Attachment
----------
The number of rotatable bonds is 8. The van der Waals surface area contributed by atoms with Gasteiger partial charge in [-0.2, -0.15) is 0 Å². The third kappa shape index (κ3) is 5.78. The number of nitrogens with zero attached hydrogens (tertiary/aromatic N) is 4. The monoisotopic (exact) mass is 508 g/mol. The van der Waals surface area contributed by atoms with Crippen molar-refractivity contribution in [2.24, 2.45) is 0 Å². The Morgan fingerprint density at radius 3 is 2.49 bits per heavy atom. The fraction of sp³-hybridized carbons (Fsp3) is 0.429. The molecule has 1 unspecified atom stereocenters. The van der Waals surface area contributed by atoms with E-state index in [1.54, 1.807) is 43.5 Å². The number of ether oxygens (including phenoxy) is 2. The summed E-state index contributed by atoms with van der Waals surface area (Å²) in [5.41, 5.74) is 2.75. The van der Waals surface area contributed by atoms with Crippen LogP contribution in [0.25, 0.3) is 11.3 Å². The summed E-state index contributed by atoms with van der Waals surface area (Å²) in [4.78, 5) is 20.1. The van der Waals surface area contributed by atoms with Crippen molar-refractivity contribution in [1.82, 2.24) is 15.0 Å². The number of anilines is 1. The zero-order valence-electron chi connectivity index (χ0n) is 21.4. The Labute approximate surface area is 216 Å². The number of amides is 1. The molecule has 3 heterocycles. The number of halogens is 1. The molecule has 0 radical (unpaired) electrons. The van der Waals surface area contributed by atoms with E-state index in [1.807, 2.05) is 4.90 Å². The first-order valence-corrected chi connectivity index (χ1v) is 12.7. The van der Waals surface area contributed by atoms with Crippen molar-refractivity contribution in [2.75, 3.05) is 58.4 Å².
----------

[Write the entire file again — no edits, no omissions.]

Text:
The number of rotatable bonds is 8. The van der Waals surface area contributed by atoms with Gasteiger partial charge in [-0.2, -0.15) is 0 Å². The third kappa shape index (κ3) is 5.78. The number of nitrogens with zero attached hydrogens (tertiary/aromatic N) is 4. The monoisotopic (exact) mass is 508 g/mol. The van der Waals surface area contributed by atoms with Crippen molar-refractivity contribution in [2.24, 2.45) is 0 Å². The Morgan fingerprint density at radius 3 is 2.49 bits per heavy atom. The fraction of sp³-hybridized carbons (Fsp3) is 0.429. The molecule has 1 unspecified atom stereocenters. The van der Waals surface area contributed by atoms with E-state index in [1.54, 1.807) is 43.5 Å². The number of ether oxygens (including phenoxy) is 2. The summed E-state index contributed by atoms with van der Waals surface area (Å²) in [5.41, 5.74) is 2.75. The van der Waals surface area contributed by atoms with Crippen LogP contribution in [0.25, 0.3) is 11.3 Å². The summed E-state index contributed by atoms with van der Waals surface area (Å²) in [4.78, 5) is 20.1. The van der Waals surface area contributed by atoms with Crippen molar-refractivity contribution in [1.82, 2.24) is 15.0 Å². The number of anilines is 1. The zero-order valence-electron chi connectivity index (χ0n) is 21.4. The Labute approximate surface area is 216 Å². The number of amides is 1. The molecule has 3 heterocycles. The number of halogens is 1. The molecule has 0 radical (unpaired) electrons. The van der Waals surface area contributed by atoms with E-state index in [1.807, 2.05) is 4.90 Å². The first-order valence-corrected chi connectivity index (χ1v) is 12.7. The van der Waals surface area contributed by atoms with Crippen molar-refractivity contribution in [2.75, 3.05) is 58.4 Å².